On September 11, 2001, the world witnessed the tragic events that unfolded in New York City’s skyline. However, 224 years ago, a different scene was playing out in Chadds Ford, Pennsylvania.
British general William Howe came down with his army from New York and met General George Washington’s at Chadds Ford. However, before contact was made, Howe sent a strong portion of his men to sneak up on the colonists from the side. That division took a roundabout route, crossed the Brandywine Creek, and then came down from the north. One scout ran to warn Washington about the other attack, but he was ignored. Two more scouts came, and Washington readjusted his plans to suit the two side force. However, the redcoats won out. Washington’s forces retreated under the direction of Lafayette, one of the most famous generals to come out of the Revolutionary War and after which Lafayette College was named.
Soon after the battle, the British marched to and occupied Philadelphia, which had recently been deserted by the Continental Congress. Washington’s forces proceeded to winter at Valley Forge.
The Battle of Brandywine claims three big names: Howe, Washington, and Lafayette. It also claims two well known Revolutionary War events: the occupation of Philadelphia and the wintering at Valley Forge.
However, for those of us at the Chadds Ford Historical Society, we have a more personal connection with the Battle of Brandywine.
For example, Jacob Ritter, a Bucks County resident, was one of the soldiers who stood in that battle. He heard Washington’s order to retreat and hid, but was captured by the Hessian soldiers under Howe’s command the next day. He was then taken to be a prisoner in Philadelphia. Eventually, he became a Quaker minister, partially due to his traumatic experiences during the war.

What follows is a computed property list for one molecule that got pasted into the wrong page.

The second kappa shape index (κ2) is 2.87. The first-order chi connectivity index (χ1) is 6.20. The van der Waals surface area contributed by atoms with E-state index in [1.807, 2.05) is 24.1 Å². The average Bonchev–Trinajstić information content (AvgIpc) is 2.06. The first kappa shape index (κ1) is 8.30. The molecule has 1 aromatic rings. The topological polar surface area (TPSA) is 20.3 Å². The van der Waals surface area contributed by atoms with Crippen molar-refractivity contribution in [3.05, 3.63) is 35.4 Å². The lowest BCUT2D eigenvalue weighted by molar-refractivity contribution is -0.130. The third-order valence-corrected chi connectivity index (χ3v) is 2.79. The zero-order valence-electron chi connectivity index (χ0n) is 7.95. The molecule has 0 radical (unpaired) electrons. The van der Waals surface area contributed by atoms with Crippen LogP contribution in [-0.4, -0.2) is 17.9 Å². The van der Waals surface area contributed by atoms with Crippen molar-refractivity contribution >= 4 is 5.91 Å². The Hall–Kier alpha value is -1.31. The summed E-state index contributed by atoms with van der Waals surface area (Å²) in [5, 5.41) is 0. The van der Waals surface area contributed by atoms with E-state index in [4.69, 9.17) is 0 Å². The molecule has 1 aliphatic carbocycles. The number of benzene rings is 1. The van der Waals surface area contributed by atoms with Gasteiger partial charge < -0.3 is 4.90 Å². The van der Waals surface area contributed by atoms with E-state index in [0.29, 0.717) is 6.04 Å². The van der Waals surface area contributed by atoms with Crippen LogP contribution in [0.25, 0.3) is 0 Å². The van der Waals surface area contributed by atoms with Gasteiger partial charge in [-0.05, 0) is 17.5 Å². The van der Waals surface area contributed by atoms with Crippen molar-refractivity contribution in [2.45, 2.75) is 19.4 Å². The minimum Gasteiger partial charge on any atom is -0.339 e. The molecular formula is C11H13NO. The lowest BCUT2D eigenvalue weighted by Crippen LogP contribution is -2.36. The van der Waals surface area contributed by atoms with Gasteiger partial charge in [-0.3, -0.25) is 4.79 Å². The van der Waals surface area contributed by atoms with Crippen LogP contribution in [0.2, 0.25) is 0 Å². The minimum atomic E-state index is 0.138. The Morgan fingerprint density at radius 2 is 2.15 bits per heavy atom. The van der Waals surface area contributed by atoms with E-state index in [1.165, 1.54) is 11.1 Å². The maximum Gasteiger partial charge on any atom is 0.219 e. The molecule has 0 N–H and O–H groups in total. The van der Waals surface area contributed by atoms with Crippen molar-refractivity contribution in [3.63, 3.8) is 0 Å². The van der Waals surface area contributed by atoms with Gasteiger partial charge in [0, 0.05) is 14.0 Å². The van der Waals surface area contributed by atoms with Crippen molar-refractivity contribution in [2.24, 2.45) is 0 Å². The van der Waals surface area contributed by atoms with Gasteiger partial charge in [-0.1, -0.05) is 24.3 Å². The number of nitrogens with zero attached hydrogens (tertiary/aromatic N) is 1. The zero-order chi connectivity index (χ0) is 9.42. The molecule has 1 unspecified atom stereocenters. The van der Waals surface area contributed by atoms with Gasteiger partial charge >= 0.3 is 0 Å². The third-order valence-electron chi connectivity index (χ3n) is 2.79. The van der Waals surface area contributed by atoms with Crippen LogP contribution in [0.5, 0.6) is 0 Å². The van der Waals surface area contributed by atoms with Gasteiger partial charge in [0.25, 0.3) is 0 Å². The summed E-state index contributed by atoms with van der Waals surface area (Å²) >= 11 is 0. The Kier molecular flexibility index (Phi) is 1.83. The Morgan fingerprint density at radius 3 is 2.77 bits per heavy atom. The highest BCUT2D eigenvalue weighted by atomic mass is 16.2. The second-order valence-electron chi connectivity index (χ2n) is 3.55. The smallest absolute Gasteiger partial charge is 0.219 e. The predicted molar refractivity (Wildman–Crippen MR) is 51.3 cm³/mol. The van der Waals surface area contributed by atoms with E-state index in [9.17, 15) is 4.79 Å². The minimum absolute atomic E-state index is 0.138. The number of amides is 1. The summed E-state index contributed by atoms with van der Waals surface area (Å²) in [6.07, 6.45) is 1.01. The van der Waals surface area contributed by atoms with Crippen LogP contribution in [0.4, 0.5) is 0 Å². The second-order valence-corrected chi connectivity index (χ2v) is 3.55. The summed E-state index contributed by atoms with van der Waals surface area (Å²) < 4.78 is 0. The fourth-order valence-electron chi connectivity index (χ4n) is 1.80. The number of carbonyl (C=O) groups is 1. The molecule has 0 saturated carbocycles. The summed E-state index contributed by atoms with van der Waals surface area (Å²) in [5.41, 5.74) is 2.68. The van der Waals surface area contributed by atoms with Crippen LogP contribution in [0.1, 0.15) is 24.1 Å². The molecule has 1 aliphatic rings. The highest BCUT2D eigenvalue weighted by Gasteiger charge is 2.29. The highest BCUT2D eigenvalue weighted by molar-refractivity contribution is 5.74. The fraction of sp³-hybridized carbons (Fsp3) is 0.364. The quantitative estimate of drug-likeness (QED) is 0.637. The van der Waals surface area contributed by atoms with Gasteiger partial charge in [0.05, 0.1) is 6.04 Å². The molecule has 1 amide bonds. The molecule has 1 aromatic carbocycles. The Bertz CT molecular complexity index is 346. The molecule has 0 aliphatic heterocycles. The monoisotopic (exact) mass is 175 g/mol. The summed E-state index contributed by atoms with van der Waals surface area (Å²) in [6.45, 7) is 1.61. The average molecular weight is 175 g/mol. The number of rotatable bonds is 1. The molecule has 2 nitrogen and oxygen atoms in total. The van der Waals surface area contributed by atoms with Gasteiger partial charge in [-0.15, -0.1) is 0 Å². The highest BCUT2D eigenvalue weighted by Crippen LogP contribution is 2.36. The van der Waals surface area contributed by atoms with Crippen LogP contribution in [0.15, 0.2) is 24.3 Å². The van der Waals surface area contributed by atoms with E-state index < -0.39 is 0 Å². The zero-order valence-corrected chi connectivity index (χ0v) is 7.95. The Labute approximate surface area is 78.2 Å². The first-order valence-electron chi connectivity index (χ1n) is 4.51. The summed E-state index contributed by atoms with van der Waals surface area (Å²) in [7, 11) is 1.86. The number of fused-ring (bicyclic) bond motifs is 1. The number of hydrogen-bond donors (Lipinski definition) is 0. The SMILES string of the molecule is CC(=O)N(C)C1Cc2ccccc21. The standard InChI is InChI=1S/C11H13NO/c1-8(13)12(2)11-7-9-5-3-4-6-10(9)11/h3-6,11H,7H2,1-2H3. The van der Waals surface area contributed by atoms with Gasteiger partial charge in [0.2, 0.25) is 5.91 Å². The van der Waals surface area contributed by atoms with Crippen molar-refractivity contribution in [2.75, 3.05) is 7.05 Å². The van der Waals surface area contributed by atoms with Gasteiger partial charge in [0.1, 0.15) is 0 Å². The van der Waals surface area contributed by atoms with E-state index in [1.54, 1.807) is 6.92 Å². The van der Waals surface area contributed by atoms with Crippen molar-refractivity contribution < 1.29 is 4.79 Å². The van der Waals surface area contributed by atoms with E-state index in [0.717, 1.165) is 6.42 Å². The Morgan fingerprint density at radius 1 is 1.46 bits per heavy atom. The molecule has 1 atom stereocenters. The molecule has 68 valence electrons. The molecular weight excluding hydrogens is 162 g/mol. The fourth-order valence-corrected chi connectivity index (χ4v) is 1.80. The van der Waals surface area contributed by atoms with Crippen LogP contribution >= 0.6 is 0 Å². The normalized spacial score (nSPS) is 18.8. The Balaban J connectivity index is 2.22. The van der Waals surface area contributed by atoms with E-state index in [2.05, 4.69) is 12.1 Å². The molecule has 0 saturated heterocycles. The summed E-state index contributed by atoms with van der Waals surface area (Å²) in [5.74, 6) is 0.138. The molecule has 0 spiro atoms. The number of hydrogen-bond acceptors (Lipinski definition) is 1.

Along the same strain, the Battle of Brandywine was fought near a Quaker meeting house, which was in use that day. Their records mark that they could hear the sounds of battle from outside, but “all was quiet and peaceful within”.
Elizabeth Chadds, of our John Chadds House, could also hear the din of war. The sixty seven year old widow hid her silver spoons in her pocket as a precaution. She never filed a property damage claim with the Continental Congress. In fact, in Chadds Ford, only forty seven claims, less than nine percent of the population, were filed. However, that could have arisen from her Quaker beliefs rather than lack of damage. Quakers, as pacifists, would’ve hesitated to try to gain money from the war. We do know, however, that no civilians were killed during the battle.
Happy fourth of July, everyone!